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Phonetic typology and articulatory constraints: The realisation of secondary articulations in Scottish Gaelic rhotics

Research output: Contribution to Journal/MagazineJournal articlepeer-review

Forthcoming
<mark>Journal publication date</mark>16/12/2021
<mark>Journal</mark>Language
Publication StatusAccepted/In press
<mark>Original language</mark>English

Abstract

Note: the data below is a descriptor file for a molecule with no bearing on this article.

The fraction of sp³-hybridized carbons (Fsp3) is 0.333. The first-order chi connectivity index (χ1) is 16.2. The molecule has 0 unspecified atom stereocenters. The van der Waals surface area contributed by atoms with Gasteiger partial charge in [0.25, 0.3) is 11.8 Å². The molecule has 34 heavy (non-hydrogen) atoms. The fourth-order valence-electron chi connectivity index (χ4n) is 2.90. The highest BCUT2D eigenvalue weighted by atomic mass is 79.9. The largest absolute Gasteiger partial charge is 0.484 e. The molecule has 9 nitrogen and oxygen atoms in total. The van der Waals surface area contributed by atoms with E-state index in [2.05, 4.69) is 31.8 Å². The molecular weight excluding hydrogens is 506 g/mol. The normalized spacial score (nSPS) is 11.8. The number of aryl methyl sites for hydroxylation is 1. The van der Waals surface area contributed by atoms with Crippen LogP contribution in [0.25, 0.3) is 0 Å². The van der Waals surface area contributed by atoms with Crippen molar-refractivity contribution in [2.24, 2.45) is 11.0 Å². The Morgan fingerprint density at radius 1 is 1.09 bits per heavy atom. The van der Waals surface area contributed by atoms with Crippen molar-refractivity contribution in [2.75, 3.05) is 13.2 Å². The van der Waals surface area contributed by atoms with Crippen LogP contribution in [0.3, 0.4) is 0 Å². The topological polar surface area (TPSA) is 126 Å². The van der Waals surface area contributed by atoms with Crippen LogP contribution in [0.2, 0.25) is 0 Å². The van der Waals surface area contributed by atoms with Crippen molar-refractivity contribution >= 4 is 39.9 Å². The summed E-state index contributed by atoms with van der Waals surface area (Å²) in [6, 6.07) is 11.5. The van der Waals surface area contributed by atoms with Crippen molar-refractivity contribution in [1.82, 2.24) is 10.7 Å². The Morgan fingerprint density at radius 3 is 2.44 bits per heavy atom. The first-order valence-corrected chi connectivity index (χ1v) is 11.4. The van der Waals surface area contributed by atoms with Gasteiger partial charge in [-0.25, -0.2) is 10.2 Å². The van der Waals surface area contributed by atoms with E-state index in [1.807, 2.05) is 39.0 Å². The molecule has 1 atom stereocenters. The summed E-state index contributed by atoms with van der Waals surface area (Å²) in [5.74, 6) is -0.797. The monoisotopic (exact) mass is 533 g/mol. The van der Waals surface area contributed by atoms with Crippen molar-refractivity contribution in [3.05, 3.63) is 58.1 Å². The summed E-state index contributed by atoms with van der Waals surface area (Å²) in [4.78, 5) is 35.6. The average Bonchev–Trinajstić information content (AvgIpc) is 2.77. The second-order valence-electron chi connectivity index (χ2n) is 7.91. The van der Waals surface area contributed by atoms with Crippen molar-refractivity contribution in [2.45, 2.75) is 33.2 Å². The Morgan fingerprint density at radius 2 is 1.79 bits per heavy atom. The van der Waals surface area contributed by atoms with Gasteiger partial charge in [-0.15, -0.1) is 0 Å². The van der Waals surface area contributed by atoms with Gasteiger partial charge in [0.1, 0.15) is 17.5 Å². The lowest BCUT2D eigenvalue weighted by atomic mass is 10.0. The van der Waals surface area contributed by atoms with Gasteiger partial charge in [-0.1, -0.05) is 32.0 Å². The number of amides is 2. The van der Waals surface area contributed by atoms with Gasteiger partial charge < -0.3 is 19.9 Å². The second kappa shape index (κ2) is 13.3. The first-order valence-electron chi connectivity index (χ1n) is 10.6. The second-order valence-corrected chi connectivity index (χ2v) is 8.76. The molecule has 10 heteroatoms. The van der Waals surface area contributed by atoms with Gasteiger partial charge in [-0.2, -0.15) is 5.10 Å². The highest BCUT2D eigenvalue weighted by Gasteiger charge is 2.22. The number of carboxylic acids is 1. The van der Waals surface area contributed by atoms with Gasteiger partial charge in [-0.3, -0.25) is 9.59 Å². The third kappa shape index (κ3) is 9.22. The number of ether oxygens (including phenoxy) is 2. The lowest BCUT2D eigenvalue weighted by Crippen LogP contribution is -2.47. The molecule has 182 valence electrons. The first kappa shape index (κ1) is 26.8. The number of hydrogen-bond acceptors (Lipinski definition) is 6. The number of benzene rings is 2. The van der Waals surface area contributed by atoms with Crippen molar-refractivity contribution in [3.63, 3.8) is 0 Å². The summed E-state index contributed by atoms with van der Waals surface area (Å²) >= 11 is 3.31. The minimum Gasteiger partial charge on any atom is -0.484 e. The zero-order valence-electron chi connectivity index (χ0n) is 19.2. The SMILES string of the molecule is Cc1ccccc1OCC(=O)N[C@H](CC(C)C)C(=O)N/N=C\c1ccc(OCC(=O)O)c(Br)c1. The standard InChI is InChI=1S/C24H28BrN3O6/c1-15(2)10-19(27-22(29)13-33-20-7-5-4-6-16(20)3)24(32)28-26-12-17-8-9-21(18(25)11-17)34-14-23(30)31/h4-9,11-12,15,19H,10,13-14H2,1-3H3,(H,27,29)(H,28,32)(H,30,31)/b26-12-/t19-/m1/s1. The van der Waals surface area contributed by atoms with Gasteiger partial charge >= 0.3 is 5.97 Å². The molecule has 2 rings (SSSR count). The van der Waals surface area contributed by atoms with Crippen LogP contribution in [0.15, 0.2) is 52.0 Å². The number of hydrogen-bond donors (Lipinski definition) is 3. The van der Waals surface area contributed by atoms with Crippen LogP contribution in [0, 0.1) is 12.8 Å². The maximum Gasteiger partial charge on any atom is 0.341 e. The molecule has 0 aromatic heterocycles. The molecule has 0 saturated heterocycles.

Much progress has been made in the last 200 years about understanding the origins and mechanisms of sound change. It is hypothesised that many sound changes originate in biomechanical constraints on speech production, or in the misperception of sounds. These production and perception pressures explain a wide range of sound changes across the world’s languages, yet we also know that sound change is not inevitable. For example, similar phonological structures have undergone change in many languages yet remained stable in others. In this study, we examine how typologically unusual contrasts are maintained in the face of intense pressures, in order to uncover the potential biomechanical, perceptual and sociolinguistic factors that facilitate the maintenance of typologically unusual contrasts. We focus on secondary articulation contrasts in Scottish Gaelic rhotics, triangulating auditory, acoustic and articulatory data in order to better understand the maintenance of contrast in the face of multi-dimensional typological challenges. Here, individual-level articulatory strategies are combined with contextual prosodic information in order to maintain acoustic and auditory distinctiveness across three rhotic phonemes. We highlight the need to more comprehensively consider typologically unusual and minority languages in order to test the limits of generalisations about cross-linguistic phonetic typology.